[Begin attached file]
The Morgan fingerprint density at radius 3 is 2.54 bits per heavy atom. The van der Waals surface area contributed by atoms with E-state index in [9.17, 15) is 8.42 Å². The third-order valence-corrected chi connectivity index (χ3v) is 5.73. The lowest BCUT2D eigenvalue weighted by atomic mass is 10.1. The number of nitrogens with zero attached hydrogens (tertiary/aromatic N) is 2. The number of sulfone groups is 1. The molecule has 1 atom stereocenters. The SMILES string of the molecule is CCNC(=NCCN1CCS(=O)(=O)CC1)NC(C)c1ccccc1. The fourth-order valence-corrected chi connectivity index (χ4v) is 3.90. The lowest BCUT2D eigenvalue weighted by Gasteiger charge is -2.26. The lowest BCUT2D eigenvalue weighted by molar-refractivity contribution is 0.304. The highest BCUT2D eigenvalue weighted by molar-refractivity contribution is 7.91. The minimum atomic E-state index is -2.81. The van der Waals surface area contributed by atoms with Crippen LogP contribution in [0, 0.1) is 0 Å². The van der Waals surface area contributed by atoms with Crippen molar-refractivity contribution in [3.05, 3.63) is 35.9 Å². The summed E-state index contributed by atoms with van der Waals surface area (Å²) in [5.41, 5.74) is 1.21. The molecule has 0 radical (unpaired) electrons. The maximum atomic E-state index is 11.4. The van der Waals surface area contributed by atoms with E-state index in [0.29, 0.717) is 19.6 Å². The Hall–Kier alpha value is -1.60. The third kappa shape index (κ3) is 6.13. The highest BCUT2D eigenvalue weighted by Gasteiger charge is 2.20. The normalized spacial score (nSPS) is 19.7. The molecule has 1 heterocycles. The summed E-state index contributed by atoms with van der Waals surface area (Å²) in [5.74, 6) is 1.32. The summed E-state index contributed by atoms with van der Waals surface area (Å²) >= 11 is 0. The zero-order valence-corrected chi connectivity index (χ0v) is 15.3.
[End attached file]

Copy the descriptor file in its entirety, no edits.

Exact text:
The Morgan fingerprint density at radius 3 is 2.54 bits per heavy atom. The van der Waals surface area contributed by atoms with E-state index in [9.17, 15) is 8.42 Å². The third-order valence-corrected chi connectivity index (χ3v) is 5.73. The lowest BCUT2D eigenvalue weighted by atomic mass is 10.1. The number of nitrogens with zero attached hydrogens (tertiary/aromatic N) is 2. The number of sulfone groups is 1. The molecule has 1 atom stereocenters. The SMILES string of the molecule is CCNC(=NCCN1CCS(=O)(=O)CC1)NC(C)c1ccccc1. The fourth-order valence-corrected chi connectivity index (χ4v) is 3.90. The lowest BCUT2D eigenvalue weighted by Gasteiger charge is -2.26. The lowest BCUT2D eigenvalue weighted by molar-refractivity contribution is 0.304. The highest BCUT2D eigenvalue weighted by molar-refractivity contribution is 7.91. The minimum atomic E-state index is -2.81. The van der Waals surface area contributed by atoms with Crippen LogP contribution in [0, 0.1) is 0 Å². The van der Waals surface area contributed by atoms with Crippen molar-refractivity contribution in [3.05, 3.63) is 35.9 Å². The summed E-state index contributed by atoms with van der Waals surface area (Å²) in [5.41, 5.74) is 1.21. The molecule has 0 radical (unpaired) electrons. The maximum atomic E-state index is 11.4. The van der Waals surface area contributed by atoms with E-state index in [0.29, 0.717) is 19.6 Å². The Hall–Kier alpha value is -1.60. The third kappa shape index (κ3) is 6.13. The highest BCUT2D eigenvalue weighted by Gasteiger charge is 2.20. The normalized spacial score (nSPS) is 19.7. The molecule has 1 heterocycles. The summed E-state index contributed by atoms with van der Waals surface area (Å²) in [5.74, 6) is 1.32. The summed E-state index contributed by atoms with van der Waals surface area (Å²) >= 11 is 0. The zero-order valence-corrected chi connectivity index (χ0v) is 15.3.